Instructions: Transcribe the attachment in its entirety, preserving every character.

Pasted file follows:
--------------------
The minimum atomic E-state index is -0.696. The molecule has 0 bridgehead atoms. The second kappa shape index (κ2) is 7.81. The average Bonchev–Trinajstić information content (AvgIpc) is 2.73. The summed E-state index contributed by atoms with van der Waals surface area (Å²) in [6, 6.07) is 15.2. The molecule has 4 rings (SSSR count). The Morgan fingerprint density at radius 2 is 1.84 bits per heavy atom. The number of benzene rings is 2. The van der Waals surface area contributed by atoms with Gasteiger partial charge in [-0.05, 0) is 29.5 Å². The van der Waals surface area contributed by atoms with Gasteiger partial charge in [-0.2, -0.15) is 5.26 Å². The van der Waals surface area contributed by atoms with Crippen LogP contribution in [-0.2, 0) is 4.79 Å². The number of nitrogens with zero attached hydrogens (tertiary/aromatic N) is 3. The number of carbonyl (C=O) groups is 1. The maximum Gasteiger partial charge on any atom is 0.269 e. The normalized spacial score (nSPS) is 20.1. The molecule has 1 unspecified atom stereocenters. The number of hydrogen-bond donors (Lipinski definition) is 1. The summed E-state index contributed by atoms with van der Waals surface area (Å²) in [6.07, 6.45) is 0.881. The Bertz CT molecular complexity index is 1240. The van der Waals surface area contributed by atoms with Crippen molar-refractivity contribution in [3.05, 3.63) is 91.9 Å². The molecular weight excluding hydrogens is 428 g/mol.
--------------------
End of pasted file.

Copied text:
The minimum atomic E-state index is -0.696. The molecule has 0 bridgehead atoms. The second kappa shape index (κ2) is 7.81. The average Bonchev–Trinajstić information content (AvgIpc) is 2.73. The summed E-state index contributed by atoms with van der Waals surface area (Å²) in [6, 6.07) is 15.2. The molecule has 4 rings (SSSR count). The Morgan fingerprint density at radius 2 is 1.84 bits per heavy atom. The number of benzene rings is 2. The van der Waals surface area contributed by atoms with Gasteiger partial charge in [-0.05, 0) is 29.5 Å². The van der Waals surface area contributed by atoms with Gasteiger partial charge in [-0.2, -0.15) is 5.26 Å². The van der Waals surface area contributed by atoms with Crippen LogP contribution in [-0.2, 0) is 4.79 Å². The number of nitrogens with zero attached hydrogens (tertiary/aromatic N) is 3. The number of carbonyl (C=O) groups is 1. The maximum Gasteiger partial charge on any atom is 0.269 e. The normalized spacial score (nSPS) is 20.1. The molecule has 1 unspecified atom stereocenters. The number of hydrogen-bond donors (Lipinski definition) is 1. The summed E-state index contributed by atoms with van der Waals surface area (Å²) in [6.07, 6.45) is 0.881. The Bertz CT molecular complexity index is 1240. The van der Waals surface area contributed by atoms with Crippen molar-refractivity contribution in [3.05, 3.63) is 91.9 Å². The molecular weight excluding hydrogens is 428 g/mol.